Allyson Madrid is an associate based in the firm’s San Francisco office. She represents business entities across a variety of industries in connection with trademark prosecution, trademark portfolio management and brand protection. Allyson also advises clients in consumer protection and other advertising matters. She is a graduate of University of California, Hastings and Tulane University, B.A.

Joseph Grasser IP Lawyer Squire Patton Boggs
Senior Associate

Joseph Grasser’s practice focuses on federal and state court litigation with emphasis on intellectual property matters and unfair competition claims.

Joseph also advises domestic and international clients on matters relating to trademarks, copyrights and trade secret matters. His experience includes all phases of litigation from initial motion practice through jury trial and appeal.

Prior to joining Squire Patton Boggs, Joseph served as a judicial extern for The Honorable Robert Dondero formerly of the Superior Court for the City and County of San Francisco, now with the California Court of Appeal, District 1. Before attending law school, Joseph was a paralegal with Squire Patton Boggs. As a paralegal he assisted in discovery, dispositive motion practice and trial preparation in patent infringement suits in US district courts on behalf of Japan-based and Taiwan-based manufacturers.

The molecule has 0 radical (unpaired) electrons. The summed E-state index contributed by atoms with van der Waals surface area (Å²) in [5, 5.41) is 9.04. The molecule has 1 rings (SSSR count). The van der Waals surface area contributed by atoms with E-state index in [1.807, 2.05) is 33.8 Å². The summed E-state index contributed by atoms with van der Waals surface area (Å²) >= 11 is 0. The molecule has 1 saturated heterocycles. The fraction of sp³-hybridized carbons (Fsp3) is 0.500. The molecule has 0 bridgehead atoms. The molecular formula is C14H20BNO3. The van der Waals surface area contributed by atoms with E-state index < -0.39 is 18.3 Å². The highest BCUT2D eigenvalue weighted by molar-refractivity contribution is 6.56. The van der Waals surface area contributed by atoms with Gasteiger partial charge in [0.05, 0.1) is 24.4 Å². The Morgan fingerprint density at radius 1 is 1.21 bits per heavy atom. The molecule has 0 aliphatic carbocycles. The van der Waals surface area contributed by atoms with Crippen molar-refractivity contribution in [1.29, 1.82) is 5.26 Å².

Joseph is listed in Northern California Super Lawyers – Rising Stars, which recognizes attorneys who are age 40 or younger, or in the practice of law 10 years or less.


  • Representing the famous Muirfield Village Golf Club, securing a TRO, preliminary injunction and, ultimately, a permanent injunction in S.D. Ohio, preventing a Texas LLC from claiming exclusive rights to Muirfield’s 40+ year old trademark for its annual PGA Tour tournament.

  • Representing Venture Corporation Ltd and Venture Design Services, Inc. Following a two-week jury trial in N.D. Cal., the jury (i) confirmed our clients’ ownership of patents that a former employee claimed to have invented before his employment commenced, and (ii) rejected the former employee’s counterclaims seeking US$52-103 million in damages. Venture Corp. Ltd v. Barrett, No. 5:13-CV-03384-PSG, 2015 U.S. Dist. LEXIS 165809, 2015 WL 8479475 (N.D. Cal. Dec. 9, 2015). After the Court of Appeals affirmed, Venture Corp. Ltd v. Barrett, Case No. 15-17439, 2017 U.S. App. LEXIS 14174 (9th Cir. Aug. 2, 2017), the district court awarded our clients more than US$1.4 million in attorneys’ fees and related expenses.

  • Representing a Korea-based maker of ramen noodle products and its US subsidiary in a class action dispute alleging violation of US antitrust laws.

  • Representing Zippo Manufacturing Co. in enforcing one of Zippo’s trademark families in an infringement action in C.D. Cal. and assisting with parallel litigation in the German Regional Court of Frankfurt am Main and in the High Court of Justice in London. All three actions resolved by settlement on the eve of trial in C.D. Cal.

  • Representing Zippo Manufacturing Co. in infringement actions in California, Colorado and Pennsylvania, enforcing Zippo’s registered trade dress that protects the shape of its famous flip-top lighter. All cases resulted in a stipulated permanent injunction or otherwise settled on Zippo’s terms.